The Theatreguide.London Review
And The Stars
Lyttelton Theatre Summer-Autumn 2016
Like some other writers, Sean O'Casey had a driving idea that shaped several of his plays, with the originality of each lying in the new contexts in which he could make his point with dramatic power.
Men take themselves very seriously, invent causes, make speeches that convince themselves that their causes are important, commit themselves to their causes, play at being soldiers, and die. And women grieve.
It is a strong and necessary message, well deserving of repetition, and The Plough And The Stars (the reference is to the Irish nationalist flag) makes it strongly enough to deserve a more spirited and committed production than the overly cautious and overly restrained one that co-directors Jeremy Herrin and Howard Davies give it here.
(I should note that I saw this production at a preview, and some of the slackness I will complain of here may have been tightened up by the time you see it.)
The play was written in 1926, about the Easter Uprising of ten years earlier. We meet the honest working-class residents of a Dublin tenement – young marrieds Nora and Jack, various friends and neighbours, even the nasty loyalist neighbour Bessie.
A street meeting is planned, which gives the various men the opportunity to dress up in their home-made military uniforms or argue amongst themselves whether nationalism or socialism is the more worthy cause.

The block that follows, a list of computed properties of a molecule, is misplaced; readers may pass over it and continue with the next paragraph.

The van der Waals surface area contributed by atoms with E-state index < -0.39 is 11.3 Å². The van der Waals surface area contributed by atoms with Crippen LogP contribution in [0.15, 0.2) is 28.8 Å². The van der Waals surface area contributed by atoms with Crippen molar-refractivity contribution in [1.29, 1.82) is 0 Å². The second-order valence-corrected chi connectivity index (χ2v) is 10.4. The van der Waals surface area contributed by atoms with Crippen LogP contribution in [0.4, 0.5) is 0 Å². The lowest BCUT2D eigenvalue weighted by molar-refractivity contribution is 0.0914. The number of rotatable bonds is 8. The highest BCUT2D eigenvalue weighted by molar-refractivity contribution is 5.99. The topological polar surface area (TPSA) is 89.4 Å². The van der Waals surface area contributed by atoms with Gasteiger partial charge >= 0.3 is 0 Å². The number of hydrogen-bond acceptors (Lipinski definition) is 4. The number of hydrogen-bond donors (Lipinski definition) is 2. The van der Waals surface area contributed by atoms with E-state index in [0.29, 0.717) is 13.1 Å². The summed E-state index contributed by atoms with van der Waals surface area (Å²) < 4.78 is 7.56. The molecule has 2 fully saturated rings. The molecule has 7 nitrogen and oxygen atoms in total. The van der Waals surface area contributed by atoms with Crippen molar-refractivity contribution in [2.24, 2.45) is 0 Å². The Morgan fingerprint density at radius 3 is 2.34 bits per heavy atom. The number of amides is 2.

Jack is a member of a hitherto inactive guerrilla militia, and gets the word that the meeting will be the signal for an armed uprising, and despite Nora's pleas to stay home, goes off eagerly to fight.
That's the opening act, and there is only one direction the play can go from there. O'Casey has a few surprises up his sleeve, but people are going to die, and people, generally female, are going to be left to pick up the pieces.
The play caused riots at its Abbey Theatre premiere in 1926, largely because O'Casey seasons his dark story with the mild humour of bickering neighbours, fine-talking but cowardly men, some opportunistic looting of shops, even a jolly and not-unsympathetic bar room whore, that offended an Irish audience eager to mythologise its recent past.
Ninety years later the two National directors still seem particularly uncomfortable with these scenes and characters, as if the idea of punctuating serious drama and political statement with comedy didn't sit right with them.
But even in its serious moments the play operates on a grand scale that is in deliberate contrast to its pedestrian setting, as O'Casey wants us to see that these small people are capable of large emotions.
The characters, particularly the women, express themselves in a rough poetry – 'They've taken away the little happiness that life had to spare for me' (It's that word 'spare' that is so brilliant) – that wants to be underlined and relished, just as key scenes of pain or passion need to be played large, even at the risk of melodrama or overacting.
And the directors don't just fail to notice the power of those moments, but deliberately tamp them down, so that a play that should shock, outrage and move is left too often at an emotional distance from us.
Judith Roddy as Nora (who becomes the embodiment of suffering) and Justine Mitchell as Bessie (who shows herself stronger and more allied to the other women than we expected) carry most of the drama, while Stephen Kennedy, Lloyd Hutchinson and Tom Vaughn-Lawlor as cowards of different stripes do as much as they're allowed to do in serving the play with quiet comedy.
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